Identifying and Mentoring Students’ Leadership Potential
Assisting students to develop the leadership skills helps them become cocreators of their learning journey. Everyone in the class, including the official educator, can be a learner and a teacher.
Patiently helping our students develop the capacity to lead helps them create their own sense of power, which dictionaries define as “the ability to act”—both individually and collectively. Developing this capacity is particularly important to English language learner students, many of whom have been uprooted from their native countries through no choice of their own, face challenges in understanding and communicating in our culture’s primary language, and can be living in lower-income communities where examples of powerlessness are obvious each day.
Learning by Doing
It’s difficult for students to feel powerful if the leadership and energy only flows from the teacher. Using Saul Alinsky’s “Iron Rule” of “never doing for someone what they can do for themselves” as a guide, we can show students how to become much more than empty vessels waiting to be filled by the educator’s input.
Community organizers describe action as the oxygen of an organization. Action is equally important to the healthy life of a classroom. We need to help students learn that people without power tend to react to rules and experiences that others create, while people with power can act to create those rules and experiences.
Having English language learners describe and interpret classroom experiences has long been considered an effective instructional strategy. Helping students discover knowledge on their own through those experiences instead of telling them information creates even richer language (and life) learning opportunities. To paraphrase Dave Kees, a talented English teacher in China: What makes for more engaging stories and conversation—going on a prepackaged tour or on an adventure?
Many of us often define ourselves by our activities instead of the outcomes of those activities. Educators, too, can fall into the trap of substituting busyness for real progress. As T. S. Eliot once said, “We had the experience, but missed the meaning.”
When we take time to critically review our work and search for evidence of our accomplishments (both through data and personal observation), we learn how to improve and we’ll often uncover key lessons we may have missed. It’s important for educators and students alike to develop the discipline of reflection. Many often do not take the time to digest what they are doing and learning. English language learner students have to learn double the amount of other students—language and content—and are therefore even less likely to naturally incorporate this element. There’s always so much to learn!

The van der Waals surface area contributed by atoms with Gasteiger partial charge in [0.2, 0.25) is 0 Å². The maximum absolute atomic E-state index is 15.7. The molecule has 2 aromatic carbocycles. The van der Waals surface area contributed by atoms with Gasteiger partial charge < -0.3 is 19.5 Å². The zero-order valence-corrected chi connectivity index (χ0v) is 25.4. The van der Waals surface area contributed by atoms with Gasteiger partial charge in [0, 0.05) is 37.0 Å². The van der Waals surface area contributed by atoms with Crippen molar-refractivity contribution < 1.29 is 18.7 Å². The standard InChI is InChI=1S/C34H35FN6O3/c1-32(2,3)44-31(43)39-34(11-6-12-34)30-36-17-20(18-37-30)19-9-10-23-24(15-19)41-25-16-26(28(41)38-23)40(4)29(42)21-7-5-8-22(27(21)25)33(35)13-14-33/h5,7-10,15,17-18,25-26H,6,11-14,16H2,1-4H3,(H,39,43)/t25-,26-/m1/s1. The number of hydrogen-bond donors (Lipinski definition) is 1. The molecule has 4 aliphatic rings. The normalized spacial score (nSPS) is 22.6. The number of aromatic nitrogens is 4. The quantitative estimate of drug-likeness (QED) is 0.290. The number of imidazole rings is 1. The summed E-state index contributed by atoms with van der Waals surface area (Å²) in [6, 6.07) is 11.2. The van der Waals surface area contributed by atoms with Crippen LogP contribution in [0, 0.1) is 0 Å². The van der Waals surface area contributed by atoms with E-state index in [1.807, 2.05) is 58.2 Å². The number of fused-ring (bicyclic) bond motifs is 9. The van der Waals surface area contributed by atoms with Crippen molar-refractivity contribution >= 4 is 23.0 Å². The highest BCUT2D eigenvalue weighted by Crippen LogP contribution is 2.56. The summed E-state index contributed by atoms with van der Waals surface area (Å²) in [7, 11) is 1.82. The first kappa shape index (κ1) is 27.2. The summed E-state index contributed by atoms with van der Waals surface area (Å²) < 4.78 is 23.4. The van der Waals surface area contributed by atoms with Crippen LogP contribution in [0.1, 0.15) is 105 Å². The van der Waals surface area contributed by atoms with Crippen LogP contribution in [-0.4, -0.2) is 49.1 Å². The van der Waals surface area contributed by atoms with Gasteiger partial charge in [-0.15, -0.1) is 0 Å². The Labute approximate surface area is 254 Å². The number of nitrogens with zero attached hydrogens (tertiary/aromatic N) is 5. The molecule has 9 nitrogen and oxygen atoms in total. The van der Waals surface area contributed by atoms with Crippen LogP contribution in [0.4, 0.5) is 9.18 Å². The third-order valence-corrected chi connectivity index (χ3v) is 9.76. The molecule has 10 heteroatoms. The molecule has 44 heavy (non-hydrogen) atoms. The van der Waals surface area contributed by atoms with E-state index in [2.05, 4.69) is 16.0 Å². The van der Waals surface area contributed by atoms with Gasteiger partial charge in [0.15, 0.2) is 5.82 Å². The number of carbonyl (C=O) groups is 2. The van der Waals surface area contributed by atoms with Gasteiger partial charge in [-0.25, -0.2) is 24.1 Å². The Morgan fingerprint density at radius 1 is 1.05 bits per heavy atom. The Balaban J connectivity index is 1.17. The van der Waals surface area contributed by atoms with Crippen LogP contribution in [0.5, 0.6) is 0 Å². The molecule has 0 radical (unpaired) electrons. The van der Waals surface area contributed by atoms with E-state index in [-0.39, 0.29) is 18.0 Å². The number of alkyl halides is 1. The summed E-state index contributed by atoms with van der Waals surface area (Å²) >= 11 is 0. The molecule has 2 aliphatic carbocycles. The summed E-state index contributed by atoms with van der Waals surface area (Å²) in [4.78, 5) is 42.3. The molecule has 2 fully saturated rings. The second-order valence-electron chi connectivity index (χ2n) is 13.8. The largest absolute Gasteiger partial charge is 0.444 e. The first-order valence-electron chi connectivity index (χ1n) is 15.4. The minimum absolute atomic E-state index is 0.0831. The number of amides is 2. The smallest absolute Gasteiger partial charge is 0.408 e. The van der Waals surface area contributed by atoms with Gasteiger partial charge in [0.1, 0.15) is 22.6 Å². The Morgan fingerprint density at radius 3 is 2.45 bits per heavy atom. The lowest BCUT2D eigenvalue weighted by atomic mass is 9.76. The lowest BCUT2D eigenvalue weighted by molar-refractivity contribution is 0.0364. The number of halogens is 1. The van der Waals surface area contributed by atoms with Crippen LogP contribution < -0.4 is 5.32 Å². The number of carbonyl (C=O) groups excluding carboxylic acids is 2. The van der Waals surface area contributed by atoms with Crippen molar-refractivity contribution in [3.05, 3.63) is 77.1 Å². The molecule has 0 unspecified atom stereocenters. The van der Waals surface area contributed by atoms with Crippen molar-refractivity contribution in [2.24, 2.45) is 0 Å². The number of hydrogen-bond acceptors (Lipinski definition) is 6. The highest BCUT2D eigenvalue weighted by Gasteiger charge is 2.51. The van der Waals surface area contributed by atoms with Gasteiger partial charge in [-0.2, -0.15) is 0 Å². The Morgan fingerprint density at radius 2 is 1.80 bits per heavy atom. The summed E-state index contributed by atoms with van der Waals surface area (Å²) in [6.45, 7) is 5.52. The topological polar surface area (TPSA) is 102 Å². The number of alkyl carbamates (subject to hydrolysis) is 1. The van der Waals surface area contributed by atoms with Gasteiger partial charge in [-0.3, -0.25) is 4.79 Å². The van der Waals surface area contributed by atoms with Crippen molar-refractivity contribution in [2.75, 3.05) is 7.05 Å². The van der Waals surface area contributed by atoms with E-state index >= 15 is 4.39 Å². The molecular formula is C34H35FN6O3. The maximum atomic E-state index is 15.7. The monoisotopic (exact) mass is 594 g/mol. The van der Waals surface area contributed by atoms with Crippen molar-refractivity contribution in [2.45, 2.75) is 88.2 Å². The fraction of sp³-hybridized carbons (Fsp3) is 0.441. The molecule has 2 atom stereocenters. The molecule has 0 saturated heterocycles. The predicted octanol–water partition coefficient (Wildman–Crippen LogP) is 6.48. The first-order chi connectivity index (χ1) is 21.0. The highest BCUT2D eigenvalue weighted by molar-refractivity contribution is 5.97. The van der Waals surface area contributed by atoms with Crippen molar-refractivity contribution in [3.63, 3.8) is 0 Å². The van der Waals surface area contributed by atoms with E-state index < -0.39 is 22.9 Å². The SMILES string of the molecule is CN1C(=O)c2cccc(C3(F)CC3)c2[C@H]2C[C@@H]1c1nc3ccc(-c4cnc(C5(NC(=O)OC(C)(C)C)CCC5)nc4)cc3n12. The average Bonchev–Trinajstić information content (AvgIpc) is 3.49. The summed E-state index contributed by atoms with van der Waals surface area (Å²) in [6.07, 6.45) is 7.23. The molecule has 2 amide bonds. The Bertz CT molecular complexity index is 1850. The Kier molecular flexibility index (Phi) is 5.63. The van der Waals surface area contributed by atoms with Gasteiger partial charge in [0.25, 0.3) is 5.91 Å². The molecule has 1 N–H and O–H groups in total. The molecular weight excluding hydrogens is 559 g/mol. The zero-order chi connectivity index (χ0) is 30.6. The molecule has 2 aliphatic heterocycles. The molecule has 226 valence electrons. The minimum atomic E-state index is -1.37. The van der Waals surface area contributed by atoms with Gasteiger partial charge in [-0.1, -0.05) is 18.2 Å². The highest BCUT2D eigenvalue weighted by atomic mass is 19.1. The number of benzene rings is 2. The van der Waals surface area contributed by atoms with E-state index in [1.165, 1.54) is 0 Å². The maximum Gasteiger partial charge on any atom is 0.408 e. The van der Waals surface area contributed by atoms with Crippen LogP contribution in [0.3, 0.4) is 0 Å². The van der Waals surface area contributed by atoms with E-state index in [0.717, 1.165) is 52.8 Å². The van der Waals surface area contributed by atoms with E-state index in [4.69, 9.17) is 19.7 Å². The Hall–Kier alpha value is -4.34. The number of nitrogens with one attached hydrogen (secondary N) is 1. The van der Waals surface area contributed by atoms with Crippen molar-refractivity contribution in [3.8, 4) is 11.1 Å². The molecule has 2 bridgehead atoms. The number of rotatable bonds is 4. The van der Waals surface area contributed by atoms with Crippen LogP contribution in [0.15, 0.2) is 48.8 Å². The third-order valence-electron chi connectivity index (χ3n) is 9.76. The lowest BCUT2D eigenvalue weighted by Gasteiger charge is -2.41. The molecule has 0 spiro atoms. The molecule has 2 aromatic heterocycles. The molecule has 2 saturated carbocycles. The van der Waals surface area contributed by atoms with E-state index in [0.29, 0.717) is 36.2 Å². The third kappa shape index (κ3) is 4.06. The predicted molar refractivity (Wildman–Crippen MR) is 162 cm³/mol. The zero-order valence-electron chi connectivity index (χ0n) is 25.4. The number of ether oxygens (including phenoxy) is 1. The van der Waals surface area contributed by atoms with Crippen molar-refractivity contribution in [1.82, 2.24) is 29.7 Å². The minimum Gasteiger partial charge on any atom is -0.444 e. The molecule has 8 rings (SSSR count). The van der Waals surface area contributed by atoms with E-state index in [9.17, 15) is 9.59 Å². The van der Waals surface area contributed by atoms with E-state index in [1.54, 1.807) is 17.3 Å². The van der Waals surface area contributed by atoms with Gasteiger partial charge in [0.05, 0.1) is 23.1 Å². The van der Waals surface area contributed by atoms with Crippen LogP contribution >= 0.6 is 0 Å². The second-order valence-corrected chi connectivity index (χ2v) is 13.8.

It’s common for many groups doing good work in neighborhoods to focus all their energy on what they view as the task at hand—to build affordable housing, to develop jobs, to provide social services. In community organizing, the task at hand is providing people with the opportunity to develop relationships, relate their personal stories and traditions to what is going on now, develop themselves as leaders, shape their own learning environment, and take time to digest it all.
By focusing on these priorities, community organizing groups, in turn, are often recognized locally and nationally as extraordinarily effective organizations in getting needed services provided to low-income communities, creating affordable housing, and developing jobs that provided good wages and benefits to previously low-income people. The concentration on personal development in the context of “agitational” relationships (see the earlier discussion about the difference between “agitation” and “irritation”) can result in people gaining concrete community improvements and, much more significantly, insights and skills that can last a lifetime.
The purpose of this book is to demonstrate that similar outcomes can result by applying the steps described above to English language learner classrooms (and to other classes as well). By using these strategies in the classroom, educators can help English language learners make huge strides in their language development and in becoming lifelong learners